In this Thursday, Oct. 4, 2018 file picture, the Aquarius arrives at Marseille port, southern France, Thursday, Oct.4, 2018. Image Credit: AP

Marseille, France: The aid groups Doctors Without Borders and SOS Méditerranée say they have been forced to end rescue operations of the Aquarius ship in the Mediterranean Sea.

The Aquarius, the last refugee rescue ship working in the Mediterranean Sea, has been docked in Marseille since October after Panama revoked its flag. Last month, Italian prosecutors ordered the seizure of the ship and accused Doctors Without Borders, known by its French name Medecins Sans Frontieres (MSF), of illegally disposing 24 metric tonnes of medical and contaminated waste accumulated during rescues.

In a statement late on Thursday, the aid groups said they made the decision because of “a sustained campaign, spearheaded by the Italian government and backed by other European states, to delegitimise, slander and obstruct aid organisations providing assistance to vulnerable people.”

MSF says the Aquarius has assisted nearly 30,000 people since 2016.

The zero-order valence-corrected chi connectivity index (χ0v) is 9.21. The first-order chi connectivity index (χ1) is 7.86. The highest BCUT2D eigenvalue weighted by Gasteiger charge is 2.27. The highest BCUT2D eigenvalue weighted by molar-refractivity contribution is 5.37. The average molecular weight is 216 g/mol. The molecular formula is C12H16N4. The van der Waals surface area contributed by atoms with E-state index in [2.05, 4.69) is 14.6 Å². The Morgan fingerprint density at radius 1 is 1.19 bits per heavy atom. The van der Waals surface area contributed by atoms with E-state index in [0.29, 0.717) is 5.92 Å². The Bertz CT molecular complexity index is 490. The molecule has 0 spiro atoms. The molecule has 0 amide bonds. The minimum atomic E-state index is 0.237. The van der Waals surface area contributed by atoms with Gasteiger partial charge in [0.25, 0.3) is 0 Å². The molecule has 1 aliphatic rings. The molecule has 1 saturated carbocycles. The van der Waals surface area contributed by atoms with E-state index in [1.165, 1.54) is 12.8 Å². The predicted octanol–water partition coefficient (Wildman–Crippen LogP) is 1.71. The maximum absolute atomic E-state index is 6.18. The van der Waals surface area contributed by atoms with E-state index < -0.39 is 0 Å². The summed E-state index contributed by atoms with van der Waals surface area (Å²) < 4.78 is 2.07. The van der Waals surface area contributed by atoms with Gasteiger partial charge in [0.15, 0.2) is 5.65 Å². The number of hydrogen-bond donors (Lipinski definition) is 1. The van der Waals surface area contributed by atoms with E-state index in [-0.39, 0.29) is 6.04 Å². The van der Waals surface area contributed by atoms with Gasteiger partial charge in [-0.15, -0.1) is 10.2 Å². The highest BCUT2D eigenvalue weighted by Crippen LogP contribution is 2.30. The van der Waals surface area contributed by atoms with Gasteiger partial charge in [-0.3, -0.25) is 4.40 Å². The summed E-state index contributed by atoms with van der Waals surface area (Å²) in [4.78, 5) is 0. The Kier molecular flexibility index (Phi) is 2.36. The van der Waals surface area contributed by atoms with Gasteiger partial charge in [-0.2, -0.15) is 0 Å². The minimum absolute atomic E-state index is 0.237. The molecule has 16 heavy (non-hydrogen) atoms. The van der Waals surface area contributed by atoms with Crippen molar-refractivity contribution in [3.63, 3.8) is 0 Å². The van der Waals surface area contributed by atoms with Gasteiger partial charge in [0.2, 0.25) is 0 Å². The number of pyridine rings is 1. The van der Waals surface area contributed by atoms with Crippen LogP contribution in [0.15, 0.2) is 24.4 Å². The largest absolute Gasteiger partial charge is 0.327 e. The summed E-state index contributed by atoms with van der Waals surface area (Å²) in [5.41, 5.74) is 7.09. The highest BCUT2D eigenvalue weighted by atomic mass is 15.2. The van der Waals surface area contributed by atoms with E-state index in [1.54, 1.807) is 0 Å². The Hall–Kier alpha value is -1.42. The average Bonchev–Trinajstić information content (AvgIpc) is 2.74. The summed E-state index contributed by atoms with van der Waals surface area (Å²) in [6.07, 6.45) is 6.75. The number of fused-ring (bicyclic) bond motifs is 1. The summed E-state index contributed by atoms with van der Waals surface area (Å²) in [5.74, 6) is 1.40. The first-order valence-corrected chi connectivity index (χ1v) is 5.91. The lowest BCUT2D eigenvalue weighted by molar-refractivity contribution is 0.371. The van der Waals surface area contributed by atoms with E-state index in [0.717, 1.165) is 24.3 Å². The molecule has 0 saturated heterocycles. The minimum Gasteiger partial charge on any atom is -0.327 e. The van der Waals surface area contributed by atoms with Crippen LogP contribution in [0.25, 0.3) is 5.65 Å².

The decision to moor the Aquarius is the result of a “constant denigration, smearing and obstruction campaign led” against the aid groups by the Italian government and supported by other European countries, the NGO said.

The Aquarius was recently accused of trafficking waste and criminal activities — accusations that are “ludicrous”, MSF said.

Italian Interior Minister Matteo Salvini has repeatedly closed Italian ports to the Aquarius, forcing it to sail for days with dozens of rescued migrants aboard to find a port in other countries.

Salvini has refused to take more migrants from the Aquarius, demanding other European Union countries take a share of migrants. He also said the rescue ships like Aquarius encouraged people to take the sea route to cross towards Europe.

Europe has seen the biggest influx of people for decades in the past three years, many fleeing conflicts and poverty in the Middle East and Africa. Sea arrivals have dropped sharply, but the political aftershocks are still reverberating.

The ship was commissioned in February 2016 and has rescued almost 30,000 people in international waters off Libya, Malta and Italy. She has remained moored on Marseilles since October 4, after transferring 58 migrants on Malta during her last mission.

Medecins Sans Frontieres estimates 2,133 people died attempting to cross the Mediterranean in 2018, mainly embarking from Libya.